Sept. 17 is Constitution Day

September 15, 2017

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Sept. 17 is Constitution Day, a day in which all federally-funded educational institutions must provide education on the United States Constitution.

In recognition of Constitution Day, the university shares the following information about the U.S. Constitution:

  • The Constitution was signed on Sept. 17, 1787, at the Constitutional Convention in Philadelphia.
  • George Washington, the commander-in-chief of the Continental Army in the Revolutionary War, was president of the convention.
  • The convention started on May 14, 1787, with only eight delegates present, and lasted about four months.
  • Some states sent three or four delegates while others sent seven or eight. Rhode Island did not send any delegates.
  • A total of 55 delegates attended the convention, although some did not stay the whole time.
  • The youngest delegate was Jonathon Dayton, a delegate from New Jersey, who was 26. Benjamin Franklin, of Pennsylvania, was the oldest delegate at age 81.
  • During the convention, the delegates were divided over the issue of state representation in Congress, with smaller states wanting equal representation and more populous states wanting proportional representation.
  • The delegates eventually agreed to the "Connecticut Compromise," a bicameral legislature with proportional representation in the House of Representatives and equal representation of the states in the Senate.
  • Only 39 of the 55 delegates actually signed the Constitution. Some of those who would not sign it wanted it to include a Bill of Rights.
  • Even after it was signed, the Constitution would not become binding until it was ratified by at least nine of the 13 states.
  • Alexander Hamilton, James Madison and John Jay wrote a series of essays defending the Constitution, known as "The Federalist Papers." The 85 essays originally appeared in four New York newspapers.
  • Some states ratified the Constitution quickly but other states remained opposed to the document. Ultimately another compromise was reached, where additional states would ratify the Constitution with the assurance that amendments would soon be proposed.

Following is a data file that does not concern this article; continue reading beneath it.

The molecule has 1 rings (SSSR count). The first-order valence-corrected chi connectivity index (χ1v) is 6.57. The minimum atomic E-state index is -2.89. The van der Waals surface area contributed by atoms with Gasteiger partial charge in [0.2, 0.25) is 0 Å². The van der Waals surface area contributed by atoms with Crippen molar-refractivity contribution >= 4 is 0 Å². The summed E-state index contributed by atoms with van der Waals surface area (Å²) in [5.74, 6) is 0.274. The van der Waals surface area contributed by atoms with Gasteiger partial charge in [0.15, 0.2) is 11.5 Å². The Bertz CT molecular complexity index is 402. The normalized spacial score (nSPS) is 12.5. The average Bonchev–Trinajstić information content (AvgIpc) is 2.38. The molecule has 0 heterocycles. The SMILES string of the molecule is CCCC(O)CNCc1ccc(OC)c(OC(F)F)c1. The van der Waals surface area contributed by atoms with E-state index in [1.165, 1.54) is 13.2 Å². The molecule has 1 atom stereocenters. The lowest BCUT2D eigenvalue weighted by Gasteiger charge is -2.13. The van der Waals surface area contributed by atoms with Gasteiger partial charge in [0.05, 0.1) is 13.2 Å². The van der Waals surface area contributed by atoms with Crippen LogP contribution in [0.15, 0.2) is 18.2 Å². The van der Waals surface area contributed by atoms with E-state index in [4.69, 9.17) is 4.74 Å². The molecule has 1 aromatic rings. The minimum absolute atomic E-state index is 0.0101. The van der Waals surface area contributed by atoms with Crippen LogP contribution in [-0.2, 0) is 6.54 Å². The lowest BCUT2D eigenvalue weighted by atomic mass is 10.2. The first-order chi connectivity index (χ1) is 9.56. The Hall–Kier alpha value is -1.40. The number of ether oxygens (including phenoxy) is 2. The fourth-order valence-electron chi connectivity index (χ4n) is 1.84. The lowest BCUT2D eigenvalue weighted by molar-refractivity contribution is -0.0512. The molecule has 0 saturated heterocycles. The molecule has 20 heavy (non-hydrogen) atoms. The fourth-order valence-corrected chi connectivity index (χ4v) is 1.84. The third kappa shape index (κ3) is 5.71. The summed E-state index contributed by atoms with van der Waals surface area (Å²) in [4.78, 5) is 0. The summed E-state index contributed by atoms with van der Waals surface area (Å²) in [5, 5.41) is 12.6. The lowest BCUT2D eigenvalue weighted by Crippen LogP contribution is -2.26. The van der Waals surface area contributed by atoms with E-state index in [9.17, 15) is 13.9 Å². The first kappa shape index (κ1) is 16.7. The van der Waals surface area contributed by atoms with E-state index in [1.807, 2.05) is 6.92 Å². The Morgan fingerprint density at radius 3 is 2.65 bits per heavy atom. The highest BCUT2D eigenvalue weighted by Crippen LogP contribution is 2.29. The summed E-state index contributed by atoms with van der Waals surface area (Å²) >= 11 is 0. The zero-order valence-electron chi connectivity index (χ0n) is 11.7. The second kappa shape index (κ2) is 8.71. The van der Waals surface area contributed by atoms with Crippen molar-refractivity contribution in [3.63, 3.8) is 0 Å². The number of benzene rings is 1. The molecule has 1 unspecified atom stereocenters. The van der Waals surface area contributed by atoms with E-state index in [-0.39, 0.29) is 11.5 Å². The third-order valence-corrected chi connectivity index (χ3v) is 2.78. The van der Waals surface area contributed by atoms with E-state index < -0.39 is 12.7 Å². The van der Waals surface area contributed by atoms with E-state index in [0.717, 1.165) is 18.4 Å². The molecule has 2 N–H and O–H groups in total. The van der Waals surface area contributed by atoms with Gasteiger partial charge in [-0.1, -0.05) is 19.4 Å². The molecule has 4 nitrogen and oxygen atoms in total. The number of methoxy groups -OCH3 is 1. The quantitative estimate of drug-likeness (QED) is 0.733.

• It took 10 months for the first nine states to ratify the Constitution. Delaware was the first and New Hampshire was the ninth.
  • In 1789, in light of the states' compromise, the first Congress adopted a Bill of Rights which contained 12 amendments to the Constitution.
  • In 1791, 10 of the 12 amendments were ratified by the states and became what we now know as the Bill of Rights.
  • Today's Constitution contains a preamble, seven articles and 27 amendments.
  • The last amendment to the Constitution was ratified in 1992.


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Ivan Abdouch
September 15, 2017 at 9:03 AM

One of the biggest points of misinformation about our Constitution is that people often link the phrase "separation of church and state" to the First Amendment of the Constitution. That phrase is not in First Amendment nor anywhere else in the Constitution. The phrase "separation of church and state" was used by Thomas Jefferson in a letter to the Danbury Baptist Church in which he was assuring them that the First Amendment is based on the principle that "...religion is a matter which lies solely between Man and his God, that he owes account to none other for his faith or his worship..." The First Amendment says, "Congress shall make no law respecting an establishment of religion, or prohibiting the free exercise thereof..." It allows for people to practice their faith in whatever way they believe. Ironically, over the past 50 years or so it seems to be used primarily for the opposite purpose of prohibiting religious expression in our country.